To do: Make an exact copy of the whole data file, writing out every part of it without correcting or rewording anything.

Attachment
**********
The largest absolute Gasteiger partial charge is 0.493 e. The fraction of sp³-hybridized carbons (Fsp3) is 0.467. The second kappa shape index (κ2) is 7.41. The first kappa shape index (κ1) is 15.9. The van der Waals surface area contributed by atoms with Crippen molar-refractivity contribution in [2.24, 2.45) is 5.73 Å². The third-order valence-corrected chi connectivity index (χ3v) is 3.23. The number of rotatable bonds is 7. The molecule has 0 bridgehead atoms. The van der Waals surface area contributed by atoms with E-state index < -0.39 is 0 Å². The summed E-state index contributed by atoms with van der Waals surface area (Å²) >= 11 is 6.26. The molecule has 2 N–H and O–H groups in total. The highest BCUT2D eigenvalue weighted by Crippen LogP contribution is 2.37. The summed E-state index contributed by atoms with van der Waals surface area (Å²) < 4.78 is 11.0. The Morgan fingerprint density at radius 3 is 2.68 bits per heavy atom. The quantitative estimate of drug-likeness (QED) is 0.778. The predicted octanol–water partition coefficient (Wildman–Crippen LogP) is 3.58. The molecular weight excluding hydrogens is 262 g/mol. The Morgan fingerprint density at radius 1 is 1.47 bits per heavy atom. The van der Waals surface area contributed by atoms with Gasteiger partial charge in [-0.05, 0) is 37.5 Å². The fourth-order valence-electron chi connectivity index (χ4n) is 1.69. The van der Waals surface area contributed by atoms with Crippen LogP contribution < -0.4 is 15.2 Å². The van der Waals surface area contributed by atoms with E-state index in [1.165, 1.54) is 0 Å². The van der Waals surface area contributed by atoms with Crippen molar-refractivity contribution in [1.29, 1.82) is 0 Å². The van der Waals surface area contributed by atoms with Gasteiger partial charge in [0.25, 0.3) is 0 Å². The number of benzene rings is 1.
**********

The largest absolute Gasteiger partial charge is 0.493 e. The fraction of sp³-hybridized carbons (Fsp3) is 0.467. The second kappa shape index (κ2) is 7.41. The first kappa shape index (κ1) is 15.9. The van der Waals surface area contributed by atoms with Crippen molar-refractivity contribution in [2.24, 2.45) is 5.73 Å². The third-order valence-corrected chi connectivity index (χ3v) is 3.23. The number of rotatable bonds is 7. The molecule has 0 bridgehead atoms. The van der Waals surface area contributed by atoms with E-state index < -0.39 is 0 Å². The summed E-state index contributed by atoms with van der Waals surface area (Å²) >= 11 is 6.26. The molecule has 2 N–H and O–H groups in total. The highest BCUT2D eigenvalue weighted by Crippen LogP contribution is 2.37. The summed E-state index contributed by atoms with van der Waals surface area (Å²) < 4.78 is 11.0. The Morgan fingerprint density at radius 3 is 2.68 bits per heavy atom. The quantitative estimate of drug-likeness (QED) is 0.778. The predicted octanol–water partition coefficient (Wildman–Crippen LogP) is 3.58. The molecular weight excluding hydrogens is 262 g/mol. The Morgan fingerprint density at radius 1 is 1.47 bits per heavy atom. The van der Waals surface area contributed by atoms with Gasteiger partial charge in [-0.05, 0) is 37.5 Å². The fourth-order valence-electron chi connectivity index (χ4n) is 1.69. The van der Waals surface area contributed by atoms with Crippen LogP contribution < -0.4 is 15.2 Å². The van der Waals surface area contributed by atoms with E-state index in [1.165, 1.54) is 0 Å². The van der Waals surface area contributed by atoms with Crippen molar-refractivity contribution in [1.29, 1.82) is 0 Å². The van der Waals surface area contributed by atoms with Gasteiger partial charge in [0.25, 0.3) is 0 Å². The number of benzene rings is 1.